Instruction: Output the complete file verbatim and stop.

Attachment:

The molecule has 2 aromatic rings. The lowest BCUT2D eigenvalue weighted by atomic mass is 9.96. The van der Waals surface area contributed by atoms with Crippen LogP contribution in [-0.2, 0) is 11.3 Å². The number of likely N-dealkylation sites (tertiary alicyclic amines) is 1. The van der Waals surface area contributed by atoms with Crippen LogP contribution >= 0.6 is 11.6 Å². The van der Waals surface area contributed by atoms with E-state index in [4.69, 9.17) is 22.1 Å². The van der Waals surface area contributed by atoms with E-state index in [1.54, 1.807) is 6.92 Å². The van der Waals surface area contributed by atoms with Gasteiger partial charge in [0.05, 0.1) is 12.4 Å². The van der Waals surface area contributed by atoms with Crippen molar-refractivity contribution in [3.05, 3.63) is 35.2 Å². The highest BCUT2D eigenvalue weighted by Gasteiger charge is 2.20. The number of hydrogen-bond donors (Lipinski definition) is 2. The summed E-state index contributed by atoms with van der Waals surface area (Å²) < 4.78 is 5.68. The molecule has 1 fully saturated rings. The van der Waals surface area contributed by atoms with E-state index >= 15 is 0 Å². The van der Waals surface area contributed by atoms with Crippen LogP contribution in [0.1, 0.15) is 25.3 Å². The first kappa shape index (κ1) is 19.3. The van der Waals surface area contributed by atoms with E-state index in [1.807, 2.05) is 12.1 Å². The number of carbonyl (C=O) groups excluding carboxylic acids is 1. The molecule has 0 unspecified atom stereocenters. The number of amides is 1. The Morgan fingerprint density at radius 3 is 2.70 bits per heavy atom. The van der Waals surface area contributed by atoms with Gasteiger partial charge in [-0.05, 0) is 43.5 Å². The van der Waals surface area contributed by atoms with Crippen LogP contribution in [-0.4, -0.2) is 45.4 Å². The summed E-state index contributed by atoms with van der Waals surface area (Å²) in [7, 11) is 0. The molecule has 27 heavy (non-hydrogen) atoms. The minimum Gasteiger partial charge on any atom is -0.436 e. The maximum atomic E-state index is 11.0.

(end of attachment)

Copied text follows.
The molecule has 2 aromatic rings. The lowest BCUT2D eigenvalue weighted by atomic mass is 9.96. The van der Waals surface area contributed by atoms with Crippen LogP contribution in [-0.2, 0) is 11.3 Å². The number of likely N-dealkylation sites (tertiary alicyclic amines) is 1. The van der Waals surface area contributed by atoms with Crippen LogP contribution >= 0.6 is 11.6 Å². The van der Waals surface area contributed by atoms with E-state index in [4.69, 9.17) is 22.1 Å². The van der Waals surface area contributed by atoms with E-state index in [1.54, 1.807) is 6.92 Å². The van der Waals surface area contributed by atoms with Gasteiger partial charge in [0.05, 0.1) is 12.4 Å². The van der Waals surface area contributed by atoms with Crippen molar-refractivity contribution in [3.05, 3.63) is 35.2 Å². The highest BCUT2D eigenvalue weighted by Gasteiger charge is 2.20. The number of hydrogen-bond donors (Lipinski definition) is 2. The summed E-state index contributed by atoms with van der Waals surface area (Å²) < 4.78 is 5.68. The molecule has 1 fully saturated rings. The van der Waals surface area contributed by atoms with E-state index >= 15 is 0 Å². The van der Waals surface area contributed by atoms with Crippen LogP contribution in [0.1, 0.15) is 25.3 Å². The first kappa shape index (κ1) is 19.3. The van der Waals surface area contributed by atoms with E-state index in [1.807, 2.05) is 12.1 Å². The number of carbonyl (C=O) groups excluding carboxylic acids is 1. The molecule has 0 unspecified atom stereocenters. The number of amides is 1. The Morgan fingerprint density at radius 3 is 2.70 bits per heavy atom. The van der Waals surface area contributed by atoms with Gasteiger partial charge in [-0.05, 0) is 43.5 Å². The van der Waals surface area contributed by atoms with Crippen LogP contribution in [-0.4, -0.2) is 45.4 Å². The summed E-state index contributed by atoms with van der Waals surface area (Å²) in [7, 11) is 0. The molecule has 27 heavy (non-hydrogen) atoms. The minimum Gasteiger partial charge on any atom is -0.436 e. The maximum atomic E-state index is 11.0.